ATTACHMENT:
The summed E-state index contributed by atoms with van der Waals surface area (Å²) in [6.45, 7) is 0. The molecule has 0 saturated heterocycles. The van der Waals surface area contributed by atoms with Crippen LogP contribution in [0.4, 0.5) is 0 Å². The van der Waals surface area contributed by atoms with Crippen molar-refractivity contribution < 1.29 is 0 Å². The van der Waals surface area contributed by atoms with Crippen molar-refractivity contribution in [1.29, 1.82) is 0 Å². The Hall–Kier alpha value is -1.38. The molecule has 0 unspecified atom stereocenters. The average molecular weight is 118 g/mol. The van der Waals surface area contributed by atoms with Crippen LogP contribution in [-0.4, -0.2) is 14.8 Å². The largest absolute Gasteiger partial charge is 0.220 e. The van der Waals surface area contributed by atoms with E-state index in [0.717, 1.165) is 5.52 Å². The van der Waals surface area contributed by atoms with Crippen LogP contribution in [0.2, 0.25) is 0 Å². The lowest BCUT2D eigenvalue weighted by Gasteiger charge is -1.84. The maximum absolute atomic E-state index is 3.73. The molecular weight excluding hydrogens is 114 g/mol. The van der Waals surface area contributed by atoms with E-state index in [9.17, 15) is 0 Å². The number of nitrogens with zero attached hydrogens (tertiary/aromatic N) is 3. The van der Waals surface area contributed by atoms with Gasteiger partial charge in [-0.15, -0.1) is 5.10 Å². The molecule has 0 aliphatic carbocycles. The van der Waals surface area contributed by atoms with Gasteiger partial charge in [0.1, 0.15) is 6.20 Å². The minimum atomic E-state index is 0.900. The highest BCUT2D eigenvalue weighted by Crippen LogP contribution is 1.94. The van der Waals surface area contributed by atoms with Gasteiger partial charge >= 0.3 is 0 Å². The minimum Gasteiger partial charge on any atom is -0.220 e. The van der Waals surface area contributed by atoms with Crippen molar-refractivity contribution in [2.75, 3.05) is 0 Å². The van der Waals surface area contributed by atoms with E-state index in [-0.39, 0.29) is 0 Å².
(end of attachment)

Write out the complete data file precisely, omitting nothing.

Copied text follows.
The summed E-state index contributed by atoms with van der Waals surface area (Å²) in [6.45, 7) is 0. The molecule has 0 saturated heterocycles. The van der Waals surface area contributed by atoms with Crippen LogP contribution in [0.4, 0.5) is 0 Å². The van der Waals surface area contributed by atoms with Crippen molar-refractivity contribution < 1.29 is 0 Å². The van der Waals surface area contributed by atoms with Crippen molar-refractivity contribution in [1.29, 1.82) is 0 Å². The Hall–Kier alpha value is -1.38. The molecule has 0 unspecified atom stereocenters. The average molecular weight is 118 g/mol. The van der Waals surface area contributed by atoms with Crippen LogP contribution in [-0.4, -0.2) is 14.8 Å². The largest absolute Gasteiger partial charge is 0.220 e. The van der Waals surface area contributed by atoms with E-state index in [0.717, 1.165) is 5.52 Å². The van der Waals surface area contributed by atoms with Crippen LogP contribution in [0.2, 0.25) is 0 Å². The lowest BCUT2D eigenvalue weighted by Gasteiger charge is -1.84. The maximum absolute atomic E-state index is 3.73. The molecular weight excluding hydrogens is 114 g/mol. The van der Waals surface area contributed by atoms with E-state index in [9.17, 15) is 0 Å². The number of nitrogens with zero attached hydrogens (tertiary/aromatic N) is 3. The van der Waals surface area contributed by atoms with Gasteiger partial charge in [-0.15, -0.1) is 5.10 Å². The molecule has 0 aliphatic carbocycles. The van der Waals surface area contributed by atoms with Gasteiger partial charge in [0.1, 0.15) is 6.20 Å². The minimum atomic E-state index is 0.900. The highest BCUT2D eigenvalue weighted by Crippen LogP contribution is 1.94. The van der Waals surface area contributed by atoms with Gasteiger partial charge >= 0.3 is 0 Å². The minimum Gasteiger partial charge on any atom is -0.220 e. The van der Waals surface area contributed by atoms with Crippen molar-refractivity contribution in [2.75, 3.05) is 0 Å². The van der Waals surface area contributed by atoms with E-state index in [-0.39, 0.29) is 0 Å².